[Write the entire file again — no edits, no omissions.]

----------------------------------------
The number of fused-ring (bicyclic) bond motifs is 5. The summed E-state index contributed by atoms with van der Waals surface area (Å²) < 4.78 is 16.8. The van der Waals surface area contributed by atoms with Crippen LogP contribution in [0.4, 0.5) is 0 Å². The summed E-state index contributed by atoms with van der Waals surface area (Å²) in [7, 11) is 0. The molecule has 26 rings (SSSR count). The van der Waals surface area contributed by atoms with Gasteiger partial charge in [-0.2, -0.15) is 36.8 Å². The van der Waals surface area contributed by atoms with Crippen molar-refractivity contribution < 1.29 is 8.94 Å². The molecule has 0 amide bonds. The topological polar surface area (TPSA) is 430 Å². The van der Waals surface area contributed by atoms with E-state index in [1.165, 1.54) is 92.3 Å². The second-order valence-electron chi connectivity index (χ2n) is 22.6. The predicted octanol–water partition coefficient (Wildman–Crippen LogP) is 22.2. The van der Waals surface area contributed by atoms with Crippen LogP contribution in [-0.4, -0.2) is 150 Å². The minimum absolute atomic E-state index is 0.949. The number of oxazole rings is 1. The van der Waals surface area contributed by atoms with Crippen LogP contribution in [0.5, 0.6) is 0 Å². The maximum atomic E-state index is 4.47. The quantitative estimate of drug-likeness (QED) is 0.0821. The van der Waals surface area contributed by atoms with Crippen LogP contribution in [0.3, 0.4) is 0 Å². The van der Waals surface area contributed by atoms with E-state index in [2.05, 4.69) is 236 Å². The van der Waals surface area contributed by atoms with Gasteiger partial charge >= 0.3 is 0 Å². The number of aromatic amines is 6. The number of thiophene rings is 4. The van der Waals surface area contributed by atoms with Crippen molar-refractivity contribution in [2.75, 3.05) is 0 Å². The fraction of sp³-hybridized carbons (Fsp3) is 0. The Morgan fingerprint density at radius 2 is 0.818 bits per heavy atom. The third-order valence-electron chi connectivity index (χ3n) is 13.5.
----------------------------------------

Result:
The number of fused-ring (bicyclic) bond motifs is 5. The summed E-state index contributed by atoms with van der Waals surface area (Å²) < 4.78 is 16.8. The van der Waals surface area contributed by atoms with Crippen LogP contribution in [0.4, 0.5) is 0 Å². The summed E-state index contributed by atoms with van der Waals surface area (Å²) in [7, 11) is 0. The molecule has 26 rings (SSSR count). The van der Waals surface area contributed by atoms with Gasteiger partial charge in [-0.2, -0.15) is 36.8 Å². The van der Waals surface area contributed by atoms with Crippen molar-refractivity contribution < 1.29 is 8.94 Å². The molecule has 0 amide bonds. The topological polar surface area (TPSA) is 430 Å². The van der Waals surface area contributed by atoms with E-state index in [1.165, 1.54) is 92.3 Å². The second-order valence-electron chi connectivity index (χ2n) is 22.6. The predicted octanol–water partition coefficient (Wildman–Crippen LogP) is 22.2. The van der Waals surface area contributed by atoms with Crippen LogP contribution in [-0.4, -0.2) is 150 Å². The minimum absolute atomic E-state index is 0.949. The number of oxazole rings is 1. The van der Waals surface area contributed by atoms with Crippen LogP contribution in [0.5, 0.6) is 0 Å². The maximum atomic E-state index is 4.47. The quantitative estimate of drug-likeness (QED) is 0.0821. The van der Waals surface area contributed by atoms with Crippen LogP contribution in [0.3, 0.4) is 0 Å². The van der Waals surface area contributed by atoms with E-state index in [2.05, 4.69) is 236 Å². The van der Waals surface area contributed by atoms with Gasteiger partial charge >= 0.3 is 0 Å². The number of aromatic amines is 6. The number of thiophene rings is 4. The van der Waals surface area contributed by atoms with Crippen molar-refractivity contribution in [2.75, 3.05) is 0 Å². The fraction of sp³-hybridized carbons (Fsp3) is 0. The Morgan fingerprint density at radius 2 is 0.818 bits per heavy atom. The third-order valence-electron chi connectivity index (χ3n) is 13.5.